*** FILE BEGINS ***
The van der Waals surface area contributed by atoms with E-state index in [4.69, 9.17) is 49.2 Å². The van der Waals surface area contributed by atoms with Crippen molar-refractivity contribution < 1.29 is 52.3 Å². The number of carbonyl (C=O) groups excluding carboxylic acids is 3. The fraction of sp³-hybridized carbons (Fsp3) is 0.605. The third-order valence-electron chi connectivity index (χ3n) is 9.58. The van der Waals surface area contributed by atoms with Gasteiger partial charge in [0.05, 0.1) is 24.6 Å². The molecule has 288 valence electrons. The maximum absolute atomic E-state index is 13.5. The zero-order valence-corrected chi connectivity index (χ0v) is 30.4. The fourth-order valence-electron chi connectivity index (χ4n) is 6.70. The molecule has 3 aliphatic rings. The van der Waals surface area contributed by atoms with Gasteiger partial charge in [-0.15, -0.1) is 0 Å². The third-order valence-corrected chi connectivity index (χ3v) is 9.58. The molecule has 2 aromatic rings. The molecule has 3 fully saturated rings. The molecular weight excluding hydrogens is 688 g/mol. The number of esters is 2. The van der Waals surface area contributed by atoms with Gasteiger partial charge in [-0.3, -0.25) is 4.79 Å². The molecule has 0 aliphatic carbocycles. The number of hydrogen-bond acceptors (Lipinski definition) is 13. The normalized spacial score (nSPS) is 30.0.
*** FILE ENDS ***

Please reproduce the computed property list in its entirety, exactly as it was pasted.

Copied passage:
The van der Waals surface area contributed by atoms with E-state index in [4.69, 9.17) is 49.2 Å². The van der Waals surface area contributed by atoms with Crippen molar-refractivity contribution < 1.29 is 52.3 Å². The number of carbonyl (C=O) groups excluding carboxylic acids is 3. The fraction of sp³-hybridized carbons (Fsp3) is 0.605. The third-order valence-electron chi connectivity index (χ3n) is 9.58. The van der Waals surface area contributed by atoms with Gasteiger partial charge in [0.05, 0.1) is 24.6 Å². The molecule has 288 valence electrons. The maximum absolute atomic E-state index is 13.5. The zero-order valence-corrected chi connectivity index (χ0v) is 30.4. The fourth-order valence-electron chi connectivity index (χ4n) is 6.70. The molecule has 3 aliphatic rings. The van der Waals surface area contributed by atoms with Gasteiger partial charge in [-0.15, -0.1) is 0 Å². The third-order valence-corrected chi connectivity index (χ3v) is 9.58. The molecule has 2 aromatic rings. The molecule has 3 fully saturated rings. The molecular weight excluding hydrogens is 688 g/mol. The number of esters is 2. The van der Waals surface area contributed by atoms with Gasteiger partial charge in [-0.3, -0.25) is 4.79 Å². The molecule has 0 aliphatic carbocycles. The number of hydrogen-bond acceptors (Lipinski definition) is 13. The normalized spacial score (nSPS) is 30.0.